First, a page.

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Autism Bewareness Day
Raising Anti-Ableist Kids
Autism Bewareness Day
Autism Bewareness Day is about raising AWARENESS that autism (re: Autistic people) are AN EPIDEMIC THAT MUST BE STOPPED! Over the years, this has crept into an entire month of blue-washing and puzzle pieces, thanks to the Autism $peaks campaign to monetize ableism.
April has become a stressful reminder for autistic folks and neurodiversity-rights advocates of how deeply allistic people control the narrative on the autistic experience and autistic rights. If you’re not familiar with Autism Speaks (boo! hiss!) and their ilk, this is the month when anti-autism hate groups fund-raise to wipe us off the planet. They turn everything blue, slap puzzle pieces on everything, and flood us with ads to remind us what a burden we are to society.
We don’t have Women’s Awareness Day, because women aren’t an epidemic coming for your children. Same for Autistics – knowing about us doesn’t help us if everything you know is a stigmatizing stereotype!
April has become the month when Autism Warrior Parents and bemoan even louder about how horrible it is to live with us and folks who profit off ABA programs run fire sales. There’s a general spooky bewareness of all the ways we are an Epidemic.
It really, really sucks. I kind of want to hide under the covers all week and binge-watch speechless. But we’re powerful and have a loud platform and with great sass comes great responsibility.
When is it?
- Annually on the second day of April
These stories start the conversation on the social model of disability – creating opportunities to talk about ableist microaggressions, and how to be a decent allistic ally.
Parenting is Praxis: Acceptance over Awareness
Autistic caregivers: take a break, come back in June for Autistic Pride day. You already know all this stuff.
Go forth, my allistic accomplices! DESTROY THE KYRIARCHY! MwAHaHaAHAHAHA!
::Explosions happening in the background::
Or like, just be more compassionate caregivers and inclusive educators so our kids grow up understanding that they have unconditional worth as human beings who deserve equal rights, with with less self-shame and stuff.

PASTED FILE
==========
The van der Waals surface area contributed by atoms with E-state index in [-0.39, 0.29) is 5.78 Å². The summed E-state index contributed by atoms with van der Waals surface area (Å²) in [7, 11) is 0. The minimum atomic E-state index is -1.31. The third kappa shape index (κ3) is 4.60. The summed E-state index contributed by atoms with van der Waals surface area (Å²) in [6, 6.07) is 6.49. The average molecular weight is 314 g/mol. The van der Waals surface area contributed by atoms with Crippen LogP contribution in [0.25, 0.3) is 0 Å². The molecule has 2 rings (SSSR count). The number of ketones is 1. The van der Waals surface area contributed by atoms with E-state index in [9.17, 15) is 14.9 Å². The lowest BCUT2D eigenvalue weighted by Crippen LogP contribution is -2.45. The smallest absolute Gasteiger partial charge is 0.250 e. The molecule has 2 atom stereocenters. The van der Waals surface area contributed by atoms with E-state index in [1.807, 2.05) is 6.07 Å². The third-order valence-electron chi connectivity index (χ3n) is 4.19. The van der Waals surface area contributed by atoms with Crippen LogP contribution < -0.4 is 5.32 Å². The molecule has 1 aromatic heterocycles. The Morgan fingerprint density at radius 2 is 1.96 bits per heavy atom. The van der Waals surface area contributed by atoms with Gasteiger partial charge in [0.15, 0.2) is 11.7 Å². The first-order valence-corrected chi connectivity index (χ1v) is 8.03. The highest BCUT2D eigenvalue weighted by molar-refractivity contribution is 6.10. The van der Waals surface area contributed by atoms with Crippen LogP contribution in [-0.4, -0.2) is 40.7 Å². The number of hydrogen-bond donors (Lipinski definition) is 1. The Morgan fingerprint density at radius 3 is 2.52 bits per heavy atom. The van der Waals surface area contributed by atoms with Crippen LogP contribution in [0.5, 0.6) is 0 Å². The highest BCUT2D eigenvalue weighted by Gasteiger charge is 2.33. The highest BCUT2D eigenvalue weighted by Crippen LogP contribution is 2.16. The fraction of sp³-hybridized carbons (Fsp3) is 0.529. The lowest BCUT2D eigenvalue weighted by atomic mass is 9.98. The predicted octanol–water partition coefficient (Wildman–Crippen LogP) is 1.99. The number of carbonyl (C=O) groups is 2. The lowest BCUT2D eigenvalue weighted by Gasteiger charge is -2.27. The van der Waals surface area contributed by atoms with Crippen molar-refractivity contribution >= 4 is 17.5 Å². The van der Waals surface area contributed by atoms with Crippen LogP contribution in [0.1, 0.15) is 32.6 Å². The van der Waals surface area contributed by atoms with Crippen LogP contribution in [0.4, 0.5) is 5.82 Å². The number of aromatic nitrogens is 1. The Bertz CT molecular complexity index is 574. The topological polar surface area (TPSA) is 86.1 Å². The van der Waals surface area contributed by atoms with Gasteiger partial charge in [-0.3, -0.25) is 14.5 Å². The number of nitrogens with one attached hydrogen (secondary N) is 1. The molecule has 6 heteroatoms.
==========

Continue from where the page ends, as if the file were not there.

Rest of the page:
- Learn why we need to include non-tokenized disabled characters in kidlit. Characters with agency, who make their own decisions, live regular lives, and go on adventures that don’t revolve solely around their disabilities.
- Choose a story normalizing disabled characters to read together.
- In addition to recognizing disabilities and obstacles, talk about the character’s story and unique identity beyond disability.
- Don’t erase or avoid talking about a character’s disability!
- Discuss the potential challenges and perks of this character’s abilities.
- Discuss how navigating the adventure with a disability might be different if society was designed to accommodate them.
- Do you fall into an existential crisis if you’re not calling attention to yourself on the internet? Need to fill a performative void in your social media feed? Today is a great day to celebrate #RedInstead! Wear red. Or at least – avoid blue or anything #LightItUpBlue (blech).
Reflection Activity: Bewareness Bingo
Track microaggressions in your school & caregiver communities through April with Giraffe Party’s Autism Bingo.
Get the full image text & download the PDF here.
More resources to dig deeper into this topic:
- Kids Books Celebrating Neurodiversity
- Non-Shamey Guides For Autistic Kiddos
- When Making Friends Is Hard – Books For Kids Who Feel Left Out
- What Parents of Autistic Kids Need to Know – Neurodivergent Narwhals
- Unpacking Tokenism & Disclosure In ‘A Boy Called Bat’
- Understanding Autistic Masking With ‘A Tiger Called Tomás
- Kids Stories On Transitions: Growing Up, Coming Out, and Accepting Change
- Raising Luminaries Podcast: Anti-ableism & expanding our cultural perspective
- Mother’s Quest Podcast: Smashing the kyriarchy
- For Autistic families: AWNN Resource Library & Welcome Packets
- For Luminary Braintrust Members: Family Movie Night review of Pixar shorts Float & Loop
- Video: Autism Representation in the Media
- Video: Implicit Bigotry In Neurodiversity Assessment Forms
- Autistic Self Advocacy Network Resource Library